Skip to main content

Disney Uses BIM to Create the Infamous Enchanted Storybook Castle

Disney uses BIM to create the infamous Enchanted Storybook Castle

Shanghai’s Disney resort, which is due to open in spring next year, is the home of the largest of Disney’s castles. It has been over three years since Disney revealed that the Enchanted Storybook Castle would be the focal point of Shanghai Disneyland. Last month saw the topping of the attraction with a golden finial, which now marks the tallest point of the castle.

The Enchanted Storybook Castle has been created utilising BIM technology and Digital Immersive Showroom (DISH). The development was presented with a 2014 AIA TAP (Technology in Architectural Practice) Award for Delivery Process Innovation. Numerous design methods were used throughout the project because of its innovative and complex interior. The design included a central spiral staircase, a boat-ride, which includes the maintenance facility, a children’s salon and many other features.

Photo of Fantasyland Area
[i] Photo of Fantasyland Area

With the success of the castle hinging on the artistic designs, Imagineers (Disney designers and engineers!) used DISH (Digital Immersive Showroom), which allows them to create a virtual environment which can be explored.  This is done by displaying design ideas onto the walls of the showroom, allowing the imagineers to ‘walk’ around their design. This method ensured technical designs and engineers could meet the expectations of the original artistic vision. This method of ‘trying out’ construction and design ideas allows designers to view their work in three dimensions, as well as allowing the construction parties to assess the feasibility of the works.  Industry is already pushing the boundaries of this method of collaboration and it will soon be possible to engage with live holograms.

The design of the castle involved approximately 142 people which included architects, engineers, and sub-contractors who all worked together from different locations around the world.

To distribute all the information from different areas, a BIM information diagram was made to show who was responsible for which area and to get their information sent out. 


The Enchanted Castle in the Shanghai resort is the largest of all Disney's castles and the design on it involved approximately 142 people.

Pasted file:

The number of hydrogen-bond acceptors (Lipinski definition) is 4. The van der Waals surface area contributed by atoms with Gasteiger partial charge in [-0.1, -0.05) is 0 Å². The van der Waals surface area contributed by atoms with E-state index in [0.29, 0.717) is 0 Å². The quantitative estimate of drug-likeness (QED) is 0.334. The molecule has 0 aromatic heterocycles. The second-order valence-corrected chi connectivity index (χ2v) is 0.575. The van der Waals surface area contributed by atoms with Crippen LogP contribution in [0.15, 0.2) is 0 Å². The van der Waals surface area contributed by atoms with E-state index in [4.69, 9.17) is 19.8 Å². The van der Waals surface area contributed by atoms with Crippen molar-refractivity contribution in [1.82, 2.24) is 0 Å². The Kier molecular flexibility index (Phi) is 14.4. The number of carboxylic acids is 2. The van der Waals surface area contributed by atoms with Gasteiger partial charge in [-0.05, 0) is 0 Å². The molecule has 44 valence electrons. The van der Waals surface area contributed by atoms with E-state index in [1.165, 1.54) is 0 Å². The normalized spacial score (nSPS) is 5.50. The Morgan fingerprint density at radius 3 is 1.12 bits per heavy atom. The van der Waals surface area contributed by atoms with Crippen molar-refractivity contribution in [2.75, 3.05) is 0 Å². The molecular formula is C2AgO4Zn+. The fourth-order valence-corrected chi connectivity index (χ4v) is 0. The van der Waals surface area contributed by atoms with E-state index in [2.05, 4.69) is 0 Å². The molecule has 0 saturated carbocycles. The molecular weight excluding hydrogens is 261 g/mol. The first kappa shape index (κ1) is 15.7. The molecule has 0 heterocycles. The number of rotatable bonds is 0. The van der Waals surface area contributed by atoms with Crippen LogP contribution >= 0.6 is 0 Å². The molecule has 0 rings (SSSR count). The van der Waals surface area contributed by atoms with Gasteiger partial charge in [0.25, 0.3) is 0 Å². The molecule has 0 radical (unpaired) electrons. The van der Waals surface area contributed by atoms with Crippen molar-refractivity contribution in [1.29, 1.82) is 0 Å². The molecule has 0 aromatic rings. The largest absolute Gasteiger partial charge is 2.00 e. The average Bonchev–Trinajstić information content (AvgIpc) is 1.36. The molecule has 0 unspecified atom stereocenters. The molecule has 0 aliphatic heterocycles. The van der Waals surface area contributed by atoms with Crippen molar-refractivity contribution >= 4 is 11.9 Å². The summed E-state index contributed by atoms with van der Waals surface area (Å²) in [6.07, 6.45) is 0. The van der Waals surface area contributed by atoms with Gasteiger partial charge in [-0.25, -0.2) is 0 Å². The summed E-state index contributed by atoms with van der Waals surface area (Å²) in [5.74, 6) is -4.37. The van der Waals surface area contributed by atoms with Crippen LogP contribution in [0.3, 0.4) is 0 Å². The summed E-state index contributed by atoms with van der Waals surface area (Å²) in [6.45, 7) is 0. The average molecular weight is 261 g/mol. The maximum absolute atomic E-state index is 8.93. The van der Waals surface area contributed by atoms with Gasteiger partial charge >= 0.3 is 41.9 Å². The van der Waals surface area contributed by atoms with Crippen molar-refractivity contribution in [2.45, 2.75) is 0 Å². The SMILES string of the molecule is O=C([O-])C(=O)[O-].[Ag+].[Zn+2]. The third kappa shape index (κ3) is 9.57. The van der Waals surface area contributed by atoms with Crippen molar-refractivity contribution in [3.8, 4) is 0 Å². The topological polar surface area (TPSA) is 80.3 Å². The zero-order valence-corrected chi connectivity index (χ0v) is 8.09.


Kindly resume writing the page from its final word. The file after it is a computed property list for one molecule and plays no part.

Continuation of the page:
BIM was used for 3D modelling and the coordination of each of the design aspects used within the project. To make this all possible, open BIM was deployed where different teams used different software and were still able to upload and interact with the BIM information diagram.  This method of cloud collaboration meant that model decisions could be shared easily, allowing teams to discuss feasibility, cost and time frames; reducing the risk of changes happening further into the construction phase. With the BIM, an accurate representation of the building design could be found and was accessible to all relevant teams from various construction phases.  It was then the responsibility of each respective team to populate the model with their elements. It was then possible for alternations to architectural details or engineering instances to be viewable to other teams for conflict or issue.  Once building design was complete, teams were able to add “intelligent, parametric content inside the model” [ii] which included elements such as “mock terrain and architectural ornamentation” [ii] to make the castle look as authentic as the films. 

The Enchanted Storybook Castle is a huge project. It has so many different aspects to the design that need to be taken into consideration. Using BIM throughout the design process has helped the team work together and organise all of the different aspects into a simple 3D model. The design was achieved on time and the building of the castle started on the due date last year.  Construction is due to be completed this year, with the park scheduled to open in 2016.


Diagram of The Enchanted Disney Castle
[iii] Diagram of The Enchanted Disney Castle